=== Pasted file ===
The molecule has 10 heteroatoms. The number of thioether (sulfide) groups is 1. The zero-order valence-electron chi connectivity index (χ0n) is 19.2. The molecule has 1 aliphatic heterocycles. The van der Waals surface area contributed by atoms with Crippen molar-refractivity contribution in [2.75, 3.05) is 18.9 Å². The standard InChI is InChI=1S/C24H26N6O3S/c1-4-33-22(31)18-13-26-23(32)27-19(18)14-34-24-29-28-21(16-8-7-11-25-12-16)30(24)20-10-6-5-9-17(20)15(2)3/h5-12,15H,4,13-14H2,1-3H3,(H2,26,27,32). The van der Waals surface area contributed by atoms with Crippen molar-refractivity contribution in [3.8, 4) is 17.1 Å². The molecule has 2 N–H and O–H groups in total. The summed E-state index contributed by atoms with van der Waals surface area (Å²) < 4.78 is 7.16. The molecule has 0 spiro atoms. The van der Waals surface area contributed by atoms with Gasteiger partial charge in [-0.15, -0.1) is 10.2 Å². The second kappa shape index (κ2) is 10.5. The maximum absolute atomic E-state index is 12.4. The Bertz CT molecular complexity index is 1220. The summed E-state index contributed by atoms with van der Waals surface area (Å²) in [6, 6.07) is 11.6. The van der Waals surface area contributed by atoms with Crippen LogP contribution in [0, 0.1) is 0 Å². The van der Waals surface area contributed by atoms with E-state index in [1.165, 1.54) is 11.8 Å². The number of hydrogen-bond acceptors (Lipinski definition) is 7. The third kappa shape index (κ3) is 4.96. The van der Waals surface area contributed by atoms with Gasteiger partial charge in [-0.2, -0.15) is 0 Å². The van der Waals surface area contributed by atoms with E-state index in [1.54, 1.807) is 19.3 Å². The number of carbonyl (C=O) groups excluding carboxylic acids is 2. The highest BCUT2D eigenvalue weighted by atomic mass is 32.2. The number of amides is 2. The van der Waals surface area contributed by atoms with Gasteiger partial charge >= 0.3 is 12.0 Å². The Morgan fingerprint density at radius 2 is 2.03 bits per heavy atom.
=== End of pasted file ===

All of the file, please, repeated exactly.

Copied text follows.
The molecule has 10 heteroatoms. The number of thioether (sulfide) groups is 1. The zero-order valence-electron chi connectivity index (χ0n) is 19.2. The molecule has 1 aliphatic heterocycles. The van der Waals surface area contributed by atoms with Crippen molar-refractivity contribution in [2.75, 3.05) is 18.9 Å². The standard InChI is InChI=1S/C24H26N6O3S/c1-4-33-22(31)18-13-26-23(32)27-19(18)14-34-24-29-28-21(16-8-7-11-25-12-16)30(24)20-10-6-5-9-17(20)15(2)3/h5-12,15H,4,13-14H2,1-3H3,(H2,26,27,32). The van der Waals surface area contributed by atoms with Crippen molar-refractivity contribution in [3.8, 4) is 17.1 Å². The molecule has 2 N–H and O–H groups in total. The summed E-state index contributed by atoms with van der Waals surface area (Å²) < 4.78 is 7.16. The molecule has 0 spiro atoms. The van der Waals surface area contributed by atoms with Gasteiger partial charge in [-0.15, -0.1) is 10.2 Å². The second kappa shape index (κ2) is 10.5. The maximum absolute atomic E-state index is 12.4. The Bertz CT molecular complexity index is 1220. The summed E-state index contributed by atoms with van der Waals surface area (Å²) in [6, 6.07) is 11.6. The van der Waals surface area contributed by atoms with Crippen LogP contribution in [0, 0.1) is 0 Å². The van der Waals surface area contributed by atoms with E-state index in [1.165, 1.54) is 11.8 Å². The number of hydrogen-bond acceptors (Lipinski definition) is 7. The third kappa shape index (κ3) is 4.96. The van der Waals surface area contributed by atoms with Gasteiger partial charge in [-0.2, -0.15) is 0 Å². The van der Waals surface area contributed by atoms with E-state index in [1.54, 1.807) is 19.3 Å². The number of carbonyl (C=O) groups excluding carboxylic acids is 2. The highest BCUT2D eigenvalue weighted by atomic mass is 32.2. The number of amides is 2. The van der Waals surface area contributed by atoms with Gasteiger partial charge >= 0.3 is 12.0 Å². The Morgan fingerprint density at radius 2 is 2.03 bits per heavy atom.